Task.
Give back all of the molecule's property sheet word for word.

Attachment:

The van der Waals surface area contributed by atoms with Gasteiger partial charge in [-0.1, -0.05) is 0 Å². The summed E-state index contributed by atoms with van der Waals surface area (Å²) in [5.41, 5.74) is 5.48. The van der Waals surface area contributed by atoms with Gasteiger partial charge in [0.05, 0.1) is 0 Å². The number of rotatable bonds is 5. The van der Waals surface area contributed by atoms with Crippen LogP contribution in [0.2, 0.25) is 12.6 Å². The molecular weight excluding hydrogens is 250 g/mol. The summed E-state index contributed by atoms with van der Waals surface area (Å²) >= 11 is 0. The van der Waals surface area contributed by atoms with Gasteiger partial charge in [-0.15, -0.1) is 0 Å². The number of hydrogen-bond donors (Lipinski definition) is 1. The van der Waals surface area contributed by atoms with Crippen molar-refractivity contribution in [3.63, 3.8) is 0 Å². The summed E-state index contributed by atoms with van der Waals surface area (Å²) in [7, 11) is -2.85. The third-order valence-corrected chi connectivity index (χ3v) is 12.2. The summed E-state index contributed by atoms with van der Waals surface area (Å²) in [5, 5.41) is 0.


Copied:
The van der Waals surface area contributed by atoms with Gasteiger partial charge in [-0.1, -0.05) is 0 Å². The summed E-state index contributed by atoms with van der Waals surface area (Å²) in [5.41, 5.74) is 5.48. The van der Waals surface area contributed by atoms with Gasteiger partial charge in [0.05, 0.1) is 0 Å². The number of rotatable bonds is 5. The van der Waals surface area contributed by atoms with Crippen LogP contribution in [0.2, 0.25) is 12.6 Å². The molecular weight excluding hydrogens is 250 g/mol. The summed E-state index contributed by atoms with van der Waals surface area (Å²) >= 11 is 0. The van der Waals surface area contributed by atoms with Gasteiger partial charge in [-0.15, -0.1) is 0 Å². The number of hydrogen-bond donors (Lipinski definition) is 1. The van der Waals surface area contributed by atoms with Crippen molar-refractivity contribution in [3.63, 3.8) is 0 Å². The summed E-state index contributed by atoms with van der Waals surface area (Å²) in [7, 11) is -2.85. The third-order valence-corrected chi connectivity index (χ3v) is 12.2. The summed E-state index contributed by atoms with van der Waals surface area (Å²) in [5, 5.41) is 0.